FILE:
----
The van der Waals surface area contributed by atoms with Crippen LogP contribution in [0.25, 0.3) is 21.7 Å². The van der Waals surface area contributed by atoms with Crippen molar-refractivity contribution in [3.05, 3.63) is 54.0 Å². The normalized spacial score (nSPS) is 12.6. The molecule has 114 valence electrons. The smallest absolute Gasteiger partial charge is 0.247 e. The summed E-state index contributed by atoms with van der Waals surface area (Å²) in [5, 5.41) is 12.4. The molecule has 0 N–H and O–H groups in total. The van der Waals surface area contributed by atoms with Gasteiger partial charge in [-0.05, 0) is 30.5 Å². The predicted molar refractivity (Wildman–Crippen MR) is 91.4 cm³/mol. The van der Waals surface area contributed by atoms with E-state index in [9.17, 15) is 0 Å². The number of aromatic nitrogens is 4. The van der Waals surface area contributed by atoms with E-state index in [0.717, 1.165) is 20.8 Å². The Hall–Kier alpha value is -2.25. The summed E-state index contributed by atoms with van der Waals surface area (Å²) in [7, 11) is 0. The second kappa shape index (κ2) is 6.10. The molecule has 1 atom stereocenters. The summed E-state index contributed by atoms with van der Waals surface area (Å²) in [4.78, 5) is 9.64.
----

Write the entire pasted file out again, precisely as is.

The van der Waals surface area contributed by atoms with Crippen LogP contribution in [0.25, 0.3) is 21.7 Å². The van der Waals surface area contributed by atoms with Crippen molar-refractivity contribution in [3.05, 3.63) is 54.0 Å². The normalized spacial score (nSPS) is 12.6. The molecule has 114 valence electrons. The smallest absolute Gasteiger partial charge is 0.247 e. The summed E-state index contributed by atoms with van der Waals surface area (Å²) in [5, 5.41) is 12.4. The molecule has 0 N–H and O–H groups in total. The van der Waals surface area contributed by atoms with Gasteiger partial charge in [-0.05, 0) is 30.5 Å². The predicted molar refractivity (Wildman–Crippen MR) is 91.4 cm³/mol. The van der Waals surface area contributed by atoms with E-state index in [9.17, 15) is 0 Å². The number of aromatic nitrogens is 4. The van der Waals surface area contributed by atoms with E-state index in [0.717, 1.165) is 20.8 Å². The Hall–Kier alpha value is -2.25. The summed E-state index contributed by atoms with van der Waals surface area (Å²) in [7, 11) is 0. The second kappa shape index (κ2) is 6.10. The molecule has 1 atom stereocenters. The summed E-state index contributed by atoms with van der Waals surface area (Å²) in [4.78, 5) is 9.64.